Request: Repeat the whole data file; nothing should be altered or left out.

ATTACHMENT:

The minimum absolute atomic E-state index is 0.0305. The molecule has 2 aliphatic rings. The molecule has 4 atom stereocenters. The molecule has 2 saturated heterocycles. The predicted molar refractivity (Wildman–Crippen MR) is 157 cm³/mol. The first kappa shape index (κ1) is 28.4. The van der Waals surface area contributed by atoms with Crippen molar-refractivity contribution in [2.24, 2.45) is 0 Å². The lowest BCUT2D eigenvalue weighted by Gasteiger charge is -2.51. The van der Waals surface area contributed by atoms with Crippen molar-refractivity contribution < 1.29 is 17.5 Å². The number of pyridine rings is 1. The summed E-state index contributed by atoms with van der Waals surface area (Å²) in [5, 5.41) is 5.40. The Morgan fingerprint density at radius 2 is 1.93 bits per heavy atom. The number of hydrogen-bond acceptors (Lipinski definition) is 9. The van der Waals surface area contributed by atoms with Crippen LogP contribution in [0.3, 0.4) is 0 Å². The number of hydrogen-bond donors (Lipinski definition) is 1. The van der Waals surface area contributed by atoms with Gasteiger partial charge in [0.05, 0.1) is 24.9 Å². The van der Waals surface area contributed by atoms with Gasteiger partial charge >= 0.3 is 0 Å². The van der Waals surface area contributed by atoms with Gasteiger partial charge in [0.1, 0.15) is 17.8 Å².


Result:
The minimum absolute atomic E-state index is 0.0305. The molecule has 2 aliphatic rings. The molecule has 4 atom stereocenters. The molecule has 2 saturated heterocycles. The predicted molar refractivity (Wildman–Crippen MR) is 157 cm³/mol. The first kappa shape index (κ1) is 28.4. The van der Waals surface area contributed by atoms with Crippen molar-refractivity contribution in [2.24, 2.45) is 0 Å². The lowest BCUT2D eigenvalue weighted by Gasteiger charge is -2.51. The van der Waals surface area contributed by atoms with Crippen molar-refractivity contribution < 1.29 is 17.5 Å². The number of pyridine rings is 1. The summed E-state index contributed by atoms with van der Waals surface area (Å²) in [5, 5.41) is 5.40. The Morgan fingerprint density at radius 2 is 1.93 bits per heavy atom. The number of hydrogen-bond acceptors (Lipinski definition) is 9. The van der Waals surface area contributed by atoms with Crippen LogP contribution in [0.3, 0.4) is 0 Å². The number of hydrogen-bond donors (Lipinski definition) is 1. The van der Waals surface area contributed by atoms with Gasteiger partial charge in [0.05, 0.1) is 24.9 Å². The van der Waals surface area contributed by atoms with Gasteiger partial charge >= 0.3 is 0 Å². The van der Waals surface area contributed by atoms with Gasteiger partial charge in [0.1, 0.15) is 17.8 Å².